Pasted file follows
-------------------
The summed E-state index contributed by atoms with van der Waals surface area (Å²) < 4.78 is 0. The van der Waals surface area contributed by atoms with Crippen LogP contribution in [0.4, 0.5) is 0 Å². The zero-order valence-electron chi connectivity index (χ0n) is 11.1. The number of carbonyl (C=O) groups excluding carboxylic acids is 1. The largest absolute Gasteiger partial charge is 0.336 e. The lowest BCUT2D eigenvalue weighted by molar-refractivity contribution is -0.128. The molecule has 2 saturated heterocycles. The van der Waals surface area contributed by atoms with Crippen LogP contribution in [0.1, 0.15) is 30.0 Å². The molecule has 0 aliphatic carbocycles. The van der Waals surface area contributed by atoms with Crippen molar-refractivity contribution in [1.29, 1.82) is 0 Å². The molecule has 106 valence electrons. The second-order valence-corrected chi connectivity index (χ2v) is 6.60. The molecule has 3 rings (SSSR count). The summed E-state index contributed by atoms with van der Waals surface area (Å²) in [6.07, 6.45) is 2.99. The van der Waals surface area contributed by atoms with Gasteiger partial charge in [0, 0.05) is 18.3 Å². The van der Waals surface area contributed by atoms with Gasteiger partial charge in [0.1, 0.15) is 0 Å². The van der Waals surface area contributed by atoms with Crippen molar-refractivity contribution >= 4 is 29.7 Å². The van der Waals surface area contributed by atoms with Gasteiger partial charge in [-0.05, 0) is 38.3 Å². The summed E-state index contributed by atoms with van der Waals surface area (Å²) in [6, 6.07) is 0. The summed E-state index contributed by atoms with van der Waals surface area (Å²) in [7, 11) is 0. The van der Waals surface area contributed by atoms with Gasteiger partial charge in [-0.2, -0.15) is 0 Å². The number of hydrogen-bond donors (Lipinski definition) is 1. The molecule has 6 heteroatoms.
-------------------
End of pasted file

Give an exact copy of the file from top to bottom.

The summed E-state index contributed by atoms with van der Waals surface area (Å²) < 4.78 is 0. The van der Waals surface area contributed by atoms with Crippen LogP contribution in [0.4, 0.5) is 0 Å². The zero-order valence-electron chi connectivity index (χ0n) is 11.1. The number of carbonyl (C=O) groups excluding carboxylic acids is 1. The largest absolute Gasteiger partial charge is 0.336 e. The lowest BCUT2D eigenvalue weighted by molar-refractivity contribution is -0.128. The molecule has 2 saturated heterocycles. The van der Waals surface area contributed by atoms with Crippen LogP contribution in [0.1, 0.15) is 30.0 Å². The molecule has 0 aliphatic carbocycles. The van der Waals surface area contributed by atoms with Crippen molar-refractivity contribution in [1.29, 1.82) is 0 Å². The molecule has 106 valence electrons. The second-order valence-corrected chi connectivity index (χ2v) is 6.60. The molecule has 3 rings (SSSR count). The summed E-state index contributed by atoms with van der Waals surface area (Å²) in [6.07, 6.45) is 2.99. The van der Waals surface area contributed by atoms with Gasteiger partial charge in [0, 0.05) is 18.3 Å². The van der Waals surface area contributed by atoms with Gasteiger partial charge in [0.1, 0.15) is 0 Å². The van der Waals surface area contributed by atoms with Crippen molar-refractivity contribution >= 4 is 29.7 Å². The van der Waals surface area contributed by atoms with Gasteiger partial charge in [-0.05, 0) is 38.3 Å². The summed E-state index contributed by atoms with van der Waals surface area (Å²) in [6, 6.07) is 0. The summed E-state index contributed by atoms with van der Waals surface area (Å²) in [7, 11) is 0. The van der Waals surface area contributed by atoms with Gasteiger partial charge in [-0.2, -0.15) is 0 Å². The number of hydrogen-bond donors (Lipinski definition) is 1. The molecule has 6 heteroatoms.